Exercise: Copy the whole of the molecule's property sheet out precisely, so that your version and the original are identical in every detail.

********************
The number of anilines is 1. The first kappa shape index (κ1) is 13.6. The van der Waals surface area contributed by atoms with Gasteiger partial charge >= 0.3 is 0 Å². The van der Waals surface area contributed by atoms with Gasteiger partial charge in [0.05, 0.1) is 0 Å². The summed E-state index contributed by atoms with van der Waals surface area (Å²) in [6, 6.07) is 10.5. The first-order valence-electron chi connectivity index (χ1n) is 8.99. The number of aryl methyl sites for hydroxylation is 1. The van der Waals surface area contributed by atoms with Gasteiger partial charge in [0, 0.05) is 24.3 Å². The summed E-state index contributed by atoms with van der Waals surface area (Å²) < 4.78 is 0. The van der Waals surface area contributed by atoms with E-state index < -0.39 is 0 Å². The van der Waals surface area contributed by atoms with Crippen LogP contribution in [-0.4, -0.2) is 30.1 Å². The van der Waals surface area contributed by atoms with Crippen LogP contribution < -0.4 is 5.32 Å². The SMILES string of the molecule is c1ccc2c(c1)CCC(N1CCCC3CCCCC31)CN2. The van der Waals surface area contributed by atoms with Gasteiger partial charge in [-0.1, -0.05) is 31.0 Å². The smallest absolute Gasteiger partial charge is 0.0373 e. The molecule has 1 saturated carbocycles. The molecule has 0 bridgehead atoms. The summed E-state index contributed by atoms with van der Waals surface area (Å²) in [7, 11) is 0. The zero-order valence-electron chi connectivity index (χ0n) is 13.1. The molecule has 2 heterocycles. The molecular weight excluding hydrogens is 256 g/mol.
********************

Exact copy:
The number of anilines is 1. The first kappa shape index (κ1) is 13.6. The van der Waals surface area contributed by atoms with Gasteiger partial charge >= 0.3 is 0 Å². The van der Waals surface area contributed by atoms with Gasteiger partial charge in [0.05, 0.1) is 0 Å². The summed E-state index contributed by atoms with van der Waals surface area (Å²) in [6, 6.07) is 10.5. The first-order valence-electron chi connectivity index (χ1n) is 8.99. The number of aryl methyl sites for hydroxylation is 1. The van der Waals surface area contributed by atoms with Gasteiger partial charge in [0, 0.05) is 24.3 Å². The summed E-state index contributed by atoms with van der Waals surface area (Å²) < 4.78 is 0. The van der Waals surface area contributed by atoms with E-state index < -0.39 is 0 Å². The van der Waals surface area contributed by atoms with Crippen LogP contribution in [-0.4, -0.2) is 30.1 Å². The van der Waals surface area contributed by atoms with Crippen LogP contribution < -0.4 is 5.32 Å². The SMILES string of the molecule is c1ccc2c(c1)CCC(N1CCCC3CCCCC31)CN2. The van der Waals surface area contributed by atoms with Gasteiger partial charge in [-0.1, -0.05) is 31.0 Å². The smallest absolute Gasteiger partial charge is 0.0373 e. The molecule has 1 saturated carbocycles. The molecule has 0 bridgehead atoms. The summed E-state index contributed by atoms with van der Waals surface area (Å²) in [7, 11) is 0. The zero-order valence-electron chi connectivity index (χ0n) is 13.1. The molecule has 2 heterocycles. The molecular weight excluding hydrogens is 256 g/mol.